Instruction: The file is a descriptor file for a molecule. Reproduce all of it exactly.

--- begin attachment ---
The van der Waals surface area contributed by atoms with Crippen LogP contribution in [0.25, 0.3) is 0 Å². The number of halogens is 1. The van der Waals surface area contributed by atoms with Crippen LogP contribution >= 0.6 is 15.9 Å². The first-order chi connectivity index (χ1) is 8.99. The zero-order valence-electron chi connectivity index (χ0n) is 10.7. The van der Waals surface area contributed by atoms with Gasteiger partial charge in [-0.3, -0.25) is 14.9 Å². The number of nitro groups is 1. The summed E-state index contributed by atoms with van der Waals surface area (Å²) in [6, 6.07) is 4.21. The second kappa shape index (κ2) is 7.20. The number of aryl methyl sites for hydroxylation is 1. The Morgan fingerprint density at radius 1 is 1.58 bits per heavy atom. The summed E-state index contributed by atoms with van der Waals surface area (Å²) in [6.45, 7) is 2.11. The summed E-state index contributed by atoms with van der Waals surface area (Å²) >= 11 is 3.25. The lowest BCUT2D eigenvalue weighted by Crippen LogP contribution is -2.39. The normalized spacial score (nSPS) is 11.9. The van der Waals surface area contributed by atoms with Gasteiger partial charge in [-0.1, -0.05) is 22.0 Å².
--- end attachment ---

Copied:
The van der Waals surface area contributed by atoms with Crippen LogP contribution in [0.25, 0.3) is 0 Å². The number of halogens is 1. The van der Waals surface area contributed by atoms with Crippen LogP contribution >= 0.6 is 15.9 Å². The first-order chi connectivity index (χ1) is 8.99. The zero-order valence-electron chi connectivity index (χ0n) is 10.7. The van der Waals surface area contributed by atoms with Gasteiger partial charge in [-0.3, -0.25) is 14.9 Å². The number of nitro groups is 1. The summed E-state index contributed by atoms with van der Waals surface area (Å²) in [6, 6.07) is 4.21. The second kappa shape index (κ2) is 7.20. The number of aryl methyl sites for hydroxylation is 1. The Morgan fingerprint density at radius 1 is 1.58 bits per heavy atom. The summed E-state index contributed by atoms with van der Waals surface area (Å²) in [6.45, 7) is 2.11. The summed E-state index contributed by atoms with van der Waals surface area (Å²) >= 11 is 3.25. The lowest BCUT2D eigenvalue weighted by Crippen LogP contribution is -2.39. The normalized spacial score (nSPS) is 11.9. The van der Waals surface area contributed by atoms with Gasteiger partial charge in [-0.1, -0.05) is 22.0 Å².